Fishing For Balance
Proposed legislation seeks sustainable fisheries.
Thursday, February 12, 1998
Proposed legislation now making its way through the state Senate could create a whole new approach to marine resource management in California. According to the Center for Marine Conservation (CMC), one of AB 1241''s supporters, the Marine Life Management Act seeks to "reform California''s antiquated and ineffective system of managing its living marine resources, [a system] that has led to overfishing of many California fisheries."
CMC and other supporters of the bill, sponsored by Assemblyman Fred Keeley, D-Boulder Creek, charge that the current system lacks sufficient resources and authority, and operates as a crisis management system, slashing or entirely cutting off fishing of particular species in response to serious population decline.
"Right now what happens a lot is that the authority isn''t as clear as it should be," says Rachel Saunders, of CMC''s Monterey field office. Consequently, the legislature ends up micromanaging the crises that result from the lack of long-term monitoring and planning.
The state legislature is called upon to take emergency measures when a particular species is overfished to crisis level. This was the case with abalone, for example, which is now subject to a statewide moratorium, says Saunders. Nothing is done, she says, until someone notices, "Oh my god, the abalone population is crashing, we have to do something." Then a bill is passed, she says, limiting or prohibiting future takes for the species in crisis.
The recurrent crises are a "wake-up call," says Saunders, indicating that "we have to get out ahead of the curve, and not wait for slashing [of catch limits] by the federal [or state] government, because that hurts fishermen and consumers alike. It''s a painful price [exacted] by not being more far-sighted."
Monterey Bay Aquarium Marine Science Advisor Dr. Steve Webster agrees there is a problem with overfishing, and a more sustainable, responsive approach to fishery management is necessary. "There are a number of fisheries in collapse or near collapse," says Webster. He cites abalone as one of the most well-known examples, but, he says, "There are others giving signs that they are on the way to collapse, showing declining catch levels even in the face of increased effort."
Some of the species that appear to be in danger are sea urchin, several rock fish species, salmon and the Pacific swordfish. In some of these cases, Webster says, "The handwriting has been on the wall for years." Yet in the abalone case, he says, "Nothing was done in time to turn it around until a couple of species of abalone were on the verge of extinction."
One of the main objectives of AB 1241 is to prevent these crises by developing a long-term, sustainable management plan. The existing system is "a relic" from the 19th century, "when California was first a state," says Assemblyman Keeley. "It was essentially a rural state at that time, and the job was to manage abundance," he says.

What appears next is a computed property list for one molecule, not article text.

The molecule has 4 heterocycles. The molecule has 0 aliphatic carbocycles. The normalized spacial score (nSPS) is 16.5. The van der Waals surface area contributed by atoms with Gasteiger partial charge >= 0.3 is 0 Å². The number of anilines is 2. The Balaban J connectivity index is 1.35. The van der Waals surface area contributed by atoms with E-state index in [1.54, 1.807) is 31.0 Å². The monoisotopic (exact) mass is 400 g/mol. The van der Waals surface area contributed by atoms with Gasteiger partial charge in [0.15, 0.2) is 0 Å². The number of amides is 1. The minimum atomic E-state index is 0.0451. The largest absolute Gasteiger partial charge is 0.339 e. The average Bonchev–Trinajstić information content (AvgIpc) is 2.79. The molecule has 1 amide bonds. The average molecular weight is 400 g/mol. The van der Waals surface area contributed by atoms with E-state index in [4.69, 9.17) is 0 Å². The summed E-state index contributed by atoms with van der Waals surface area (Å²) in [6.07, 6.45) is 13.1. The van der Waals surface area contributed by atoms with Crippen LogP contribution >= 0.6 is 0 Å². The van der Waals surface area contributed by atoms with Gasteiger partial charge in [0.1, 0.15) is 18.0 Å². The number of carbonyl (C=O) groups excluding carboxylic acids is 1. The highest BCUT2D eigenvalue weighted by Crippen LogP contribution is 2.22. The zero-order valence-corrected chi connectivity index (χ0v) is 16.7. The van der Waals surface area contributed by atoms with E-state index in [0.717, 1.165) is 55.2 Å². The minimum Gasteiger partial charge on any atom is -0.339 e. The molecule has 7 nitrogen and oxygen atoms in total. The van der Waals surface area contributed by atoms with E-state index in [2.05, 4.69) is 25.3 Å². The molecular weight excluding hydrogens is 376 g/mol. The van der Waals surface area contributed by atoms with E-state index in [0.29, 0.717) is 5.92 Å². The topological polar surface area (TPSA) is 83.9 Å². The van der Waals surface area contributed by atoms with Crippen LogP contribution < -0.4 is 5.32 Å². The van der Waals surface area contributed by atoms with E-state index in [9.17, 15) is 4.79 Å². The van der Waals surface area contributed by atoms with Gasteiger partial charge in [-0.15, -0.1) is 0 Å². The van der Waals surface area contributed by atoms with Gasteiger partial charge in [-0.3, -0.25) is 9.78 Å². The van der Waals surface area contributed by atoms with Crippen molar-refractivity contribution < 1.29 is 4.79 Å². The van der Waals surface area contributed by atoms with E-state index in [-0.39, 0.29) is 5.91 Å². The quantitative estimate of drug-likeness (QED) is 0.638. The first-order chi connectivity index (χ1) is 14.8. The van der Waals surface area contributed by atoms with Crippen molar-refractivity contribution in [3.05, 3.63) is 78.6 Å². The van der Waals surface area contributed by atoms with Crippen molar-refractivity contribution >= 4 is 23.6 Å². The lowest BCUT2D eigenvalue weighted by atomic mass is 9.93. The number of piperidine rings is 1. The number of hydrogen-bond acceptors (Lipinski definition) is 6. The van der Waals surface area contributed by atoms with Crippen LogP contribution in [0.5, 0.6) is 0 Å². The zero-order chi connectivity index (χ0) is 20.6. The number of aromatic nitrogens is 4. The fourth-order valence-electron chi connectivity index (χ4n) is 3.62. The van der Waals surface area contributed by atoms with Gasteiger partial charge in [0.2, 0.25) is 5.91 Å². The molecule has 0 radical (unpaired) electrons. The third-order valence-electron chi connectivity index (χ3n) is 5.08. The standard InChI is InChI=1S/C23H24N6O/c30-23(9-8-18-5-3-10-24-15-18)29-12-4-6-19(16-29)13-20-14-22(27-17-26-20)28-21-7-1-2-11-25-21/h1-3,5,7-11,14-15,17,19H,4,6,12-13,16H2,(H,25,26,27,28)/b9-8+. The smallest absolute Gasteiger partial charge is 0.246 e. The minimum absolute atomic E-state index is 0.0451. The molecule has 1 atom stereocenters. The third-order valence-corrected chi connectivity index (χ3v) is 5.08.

Things have indeed changed dramatically since current policies were enacted. "California is now the seventh largest economy in the world with 32.5 million people, and that management system has failed," says Keeley. "We''re now managing scarcity rather than abundance."
Failure to manage that scarcity sustainably could jeopardize the long-term health of the marine resource-related industries along with the living resources themselves. Recreational fishing is estimated to supply more than 153,000 jobs to Californians. Commercial fishing employs more than 20,000 people and ocean-dependent tourism generates nearly $10 billion in annual spending, according to a recent state study.
Keeley''s intent in promoting the legislation, he says, is to modernize the system and provide the policy framework and tools necessary to foster the well-being of all those involved: the commercial and recreational fishing industries, the tourism industry, consumers and, above all, the marine ecosystems themselves. "I wanted to introduce a bill that would put a 21st-century model together for managing fisheries in a scientific and sustainable way, so that we can leave our marine resources in better shape than we found them," says Keeley.
The bill cleared the state Assembly two weeks ago, passing its first committee vote by an 8-2 margin, and will now start its way through the Senate where proponents expect changes will be made.
Among those supporting the bill are the Pacific Coast Federation of Fishermen''s Associations, the United Anglers, the Natural Resources Defense Council and the Sierra Club.
There is some opposition, but even one of the active opponents of the bill, the California Fisheries and Seafood Institute (CFSI), is "with Keeley in concept," but just differ on some of the specifics, says CFSI''s Rob Ross.